The end of each tax year poses unique challenges for Section 42 LIHTC properties. For most affordable housing developments, those challenges make December 31 an especially important day.

It is imperative to make sure that your Section 42 house is in order prior to year’s end. Issues that remain unresolved after December 31 move into a critical, more risky position.

Lease-up risk and LIHTC compliance

Units that have not been leased in a building during its initial lease-up year can carry a significant price tag: The loss of credits for both Year 1 and 15 that result in years of reduced credit flow or credits delay for an entire year.

The IRS allows credits to begin flowing in either the year that a building is placed in service or else during the following year. Problems can arise if investors negotiated their pricing based upon earlier delivery. Units that are not occupied for the first time by December 31 can wreak havoc on investor projections and available equity.

Section 42 year-end checklist

Any outstanding issues involving units, tenant files, physical condition and income and rent limits become more critical once the tax year has ended.

The affordable housing compliance experts at TheoPRO recommend prioritizing these issues:

  • Correct as many outstanding compliance issues as possible: Identify any non-compliance issues of which you are aware and correct them to the greatest extent possible. For example, any units occupied by unqualified households should be issued appropriate notices and otherwise kept in compliance with landlord-tenant laws.
  • Utility allowances should be updated: If adjustments to utility allowances call for rent reductions, then notify tenants immediately.
  • Prioritize any past due and incomplete tenant recertifications: LIHTC tenants need to be recertified annually, but property managers invariably deal with tenants who are not eager to comply. If recertifications are past due and not completed, pay a holiday visit to families and assist them in resolving their paperwork issues.
  • Address all outstanding 8823s: Alleged LIHTC violations are reported to the IRS on form 8823. Close out what you can and document any reasons for delays in correcting any 8823s. Although owners have 90 days to cure deficiencies, correcting outstanding items after the end of the year poses greater challenges.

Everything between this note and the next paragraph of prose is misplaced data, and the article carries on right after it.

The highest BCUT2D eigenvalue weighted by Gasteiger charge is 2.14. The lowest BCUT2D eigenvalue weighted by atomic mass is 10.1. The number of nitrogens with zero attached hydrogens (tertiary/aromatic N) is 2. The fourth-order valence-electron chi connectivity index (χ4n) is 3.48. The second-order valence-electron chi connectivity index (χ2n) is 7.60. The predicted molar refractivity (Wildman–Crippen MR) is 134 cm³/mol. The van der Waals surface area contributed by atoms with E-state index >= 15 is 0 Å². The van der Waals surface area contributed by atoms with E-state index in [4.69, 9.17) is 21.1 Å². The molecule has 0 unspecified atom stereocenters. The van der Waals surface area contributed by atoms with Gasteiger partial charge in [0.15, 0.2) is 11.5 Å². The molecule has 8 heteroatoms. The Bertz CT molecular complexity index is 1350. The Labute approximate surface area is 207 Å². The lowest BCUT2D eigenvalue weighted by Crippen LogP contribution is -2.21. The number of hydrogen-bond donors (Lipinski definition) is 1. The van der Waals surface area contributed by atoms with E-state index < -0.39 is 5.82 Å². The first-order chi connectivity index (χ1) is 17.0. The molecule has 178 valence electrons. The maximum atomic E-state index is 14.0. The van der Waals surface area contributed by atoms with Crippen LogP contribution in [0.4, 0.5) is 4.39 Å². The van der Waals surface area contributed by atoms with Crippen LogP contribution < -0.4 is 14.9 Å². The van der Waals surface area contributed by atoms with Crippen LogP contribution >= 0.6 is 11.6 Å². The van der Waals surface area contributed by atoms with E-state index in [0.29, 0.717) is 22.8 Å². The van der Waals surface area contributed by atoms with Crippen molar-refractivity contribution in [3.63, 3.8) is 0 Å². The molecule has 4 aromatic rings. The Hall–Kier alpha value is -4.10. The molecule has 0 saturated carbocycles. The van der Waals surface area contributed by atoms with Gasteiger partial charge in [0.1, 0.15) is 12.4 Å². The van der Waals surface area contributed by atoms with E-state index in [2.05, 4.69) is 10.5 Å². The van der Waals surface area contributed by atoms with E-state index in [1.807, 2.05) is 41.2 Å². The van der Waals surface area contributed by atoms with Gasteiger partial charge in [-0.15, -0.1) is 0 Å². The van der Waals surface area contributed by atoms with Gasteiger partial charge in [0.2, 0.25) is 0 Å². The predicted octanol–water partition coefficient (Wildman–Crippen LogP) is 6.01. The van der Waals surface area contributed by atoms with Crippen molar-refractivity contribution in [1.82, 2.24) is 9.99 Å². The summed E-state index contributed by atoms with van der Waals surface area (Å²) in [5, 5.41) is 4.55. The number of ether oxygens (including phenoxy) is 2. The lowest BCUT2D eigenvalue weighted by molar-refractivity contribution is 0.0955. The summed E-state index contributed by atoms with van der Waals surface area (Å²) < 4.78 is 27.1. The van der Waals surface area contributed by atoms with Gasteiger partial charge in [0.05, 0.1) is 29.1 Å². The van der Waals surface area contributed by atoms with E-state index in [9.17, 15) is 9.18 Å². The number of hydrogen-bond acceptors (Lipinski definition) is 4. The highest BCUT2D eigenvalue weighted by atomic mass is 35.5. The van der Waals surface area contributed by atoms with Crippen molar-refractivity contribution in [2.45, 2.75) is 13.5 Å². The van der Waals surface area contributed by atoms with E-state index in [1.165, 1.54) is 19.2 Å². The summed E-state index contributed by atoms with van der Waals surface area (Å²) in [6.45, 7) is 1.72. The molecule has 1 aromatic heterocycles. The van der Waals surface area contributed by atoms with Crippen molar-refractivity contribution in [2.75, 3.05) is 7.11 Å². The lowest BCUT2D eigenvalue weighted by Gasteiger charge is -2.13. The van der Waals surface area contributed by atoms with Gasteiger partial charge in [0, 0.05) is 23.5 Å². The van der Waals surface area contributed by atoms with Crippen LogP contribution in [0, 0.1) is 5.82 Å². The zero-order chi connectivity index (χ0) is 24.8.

Westmont Advisors is proud to partner with LIHTC compliance experts TheoPRO to offer development compliance services and Section 42 training programs for LIHTC professionals, including property managers, developers, asset managers, syndicators and government agencies.

TheoPRO is led by founder Vivian Probst, one of the nation’s leading experts in Section 42 LIHTC compliance. Let TheoPRO and Westmont customize a program for you.

We offer training and other services throughout the United States.  Contact us to learn more.

Avoid the high cost of LIHTC compliance violations. TheoPRO can train your team members throughout the US to earn their HCCP (Housing Credit Certified Professional) and SHCM (Specialist in Housing Credit Management) accreditations. TheoPRO offers compliance training programs designed specifically for asset managers and property managers. Click here to learn more.

Westmont and our partners at TheoPRO can serve your needs throughout the United States. Please do not hesitate to contact us for more information about our consulting and advisory services for real estate acquisition, asset management and tax credits, including the Low Income Housing Tax Credit (LIHTC) and Historic Tax Credit (HTC), as well as other real estate matters. Click here to learn more about our team.

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